The United States today is confronted with a crisis that endangers perhaps even more immediately the welfare of the American polity. And that is the lamentable state of health care in the United States.
In those words lies the connection to the movement for Fair Food that prompted me to stop and reflect on the passing of Nelson Mandela in Immokalee. Farm labor poverty must be addressed so that workers can be freed from crippling fear and empowered to stand up for their rights.
Should we try to end poverty? "Yes," you reply, and wonder why we'd even ask. People in earlier times would have been surprised, too. And for them, the answer would have been equally obvious -- "no."
If you think there is nothing that can be done to ameliorate or mitigate the changing climate, unregulated capitalism, oppressive governments, or heart wrenching poverty, then it's best if you step aside and allow those who believe in humanity to take the reins and move our world forward.
Ulaanbaatar today is ranked by the World Health Organization as one of the most polluted cities in the world.
One in three children in Washington, D.C. lives in a home where there simply is not enough food for them to eat. That means they go to bed hungry. They wake up hungry. They go to school hungry.
Charity is not justice, and the conspicuous glare of charity is blinding us to injustice.
All the reasons are there for an increase in minimum wage. It's good for the economy. It's good for workers and for business. It's good for social mobility, and it's good for the American Dream. What a patriotic policy, then, and how fitting for the nation's capital to consider it. Let's hope D.C. implements it and soon.
What most Americans seek and deserve is not unreasonable. They want a renewed social contract -- a national agreement and practice that rewards honest, hard work. I suggest an approach called the American Invest for Success Program.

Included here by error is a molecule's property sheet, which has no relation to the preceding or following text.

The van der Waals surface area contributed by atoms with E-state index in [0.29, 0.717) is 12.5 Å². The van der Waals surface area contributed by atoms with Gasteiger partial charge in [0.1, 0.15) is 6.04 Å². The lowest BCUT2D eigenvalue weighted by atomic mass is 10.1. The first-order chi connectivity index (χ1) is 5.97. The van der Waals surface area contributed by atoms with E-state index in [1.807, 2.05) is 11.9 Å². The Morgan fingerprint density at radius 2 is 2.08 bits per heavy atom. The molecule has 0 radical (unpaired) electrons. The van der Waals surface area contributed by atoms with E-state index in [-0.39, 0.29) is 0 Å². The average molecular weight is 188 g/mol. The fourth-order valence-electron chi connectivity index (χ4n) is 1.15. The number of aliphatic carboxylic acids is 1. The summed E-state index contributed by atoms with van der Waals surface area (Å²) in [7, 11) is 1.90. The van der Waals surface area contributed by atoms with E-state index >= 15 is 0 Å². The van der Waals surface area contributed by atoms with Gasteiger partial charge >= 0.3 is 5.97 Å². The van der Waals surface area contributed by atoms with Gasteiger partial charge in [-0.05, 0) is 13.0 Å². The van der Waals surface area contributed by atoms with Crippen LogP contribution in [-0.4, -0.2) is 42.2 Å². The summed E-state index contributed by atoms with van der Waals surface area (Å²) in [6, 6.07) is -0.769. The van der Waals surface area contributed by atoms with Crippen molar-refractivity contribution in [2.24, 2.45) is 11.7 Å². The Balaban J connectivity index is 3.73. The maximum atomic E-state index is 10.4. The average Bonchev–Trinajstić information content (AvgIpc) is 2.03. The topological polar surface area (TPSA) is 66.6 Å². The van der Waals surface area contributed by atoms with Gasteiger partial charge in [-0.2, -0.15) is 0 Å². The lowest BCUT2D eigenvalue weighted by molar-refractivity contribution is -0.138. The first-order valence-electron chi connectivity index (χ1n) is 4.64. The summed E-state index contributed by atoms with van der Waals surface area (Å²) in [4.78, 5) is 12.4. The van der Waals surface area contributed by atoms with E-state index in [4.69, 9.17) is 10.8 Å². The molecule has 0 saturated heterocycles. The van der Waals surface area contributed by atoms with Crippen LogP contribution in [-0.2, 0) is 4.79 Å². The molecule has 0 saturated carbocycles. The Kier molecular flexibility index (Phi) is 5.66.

At a time when the food stamp program is keeping millions out of poverty and easing the struggles of those who are already poor, our Congress is mulling over how best to cut the program. Perhaps three ghosts need to pay our "leaders" a visit and awaken their Scrooge-ish consciences.
This article explains the meaning behind integration and why I think it is important for the transition from today's world to a world without extreme ...
Rand is the guy who accused the president of being too tough on BP during the largest oil spill in American history. His feelings about corporations resemble how pre-Reformation Catholics felt about the Pope -- absolute infallibility.
The pope is hardly alone in criticizing trickle-down economics. David Stockman, one of the architects of Reaganomics, was no pinko commie when he expressed grave second thoughts about supply-side economics. At least Francis did not use the horse manure analogy of John Kenneth Galbraith.
There would seem to be no quick fix to America's poverty problem, but there is a quick way to seriously address it.
Maybe that's even part of the reason why you decided to try out the lifestyle -- to put the heft of your fame and influence behind something that matters so much to people you care about.
The main characteristics of New York City are its diversity, dynamism, sense of opportunity and endless possibility. New York is a mixture of old and new; of pre- and post-industrial; of old people and young people. That has not changed and will probably never change.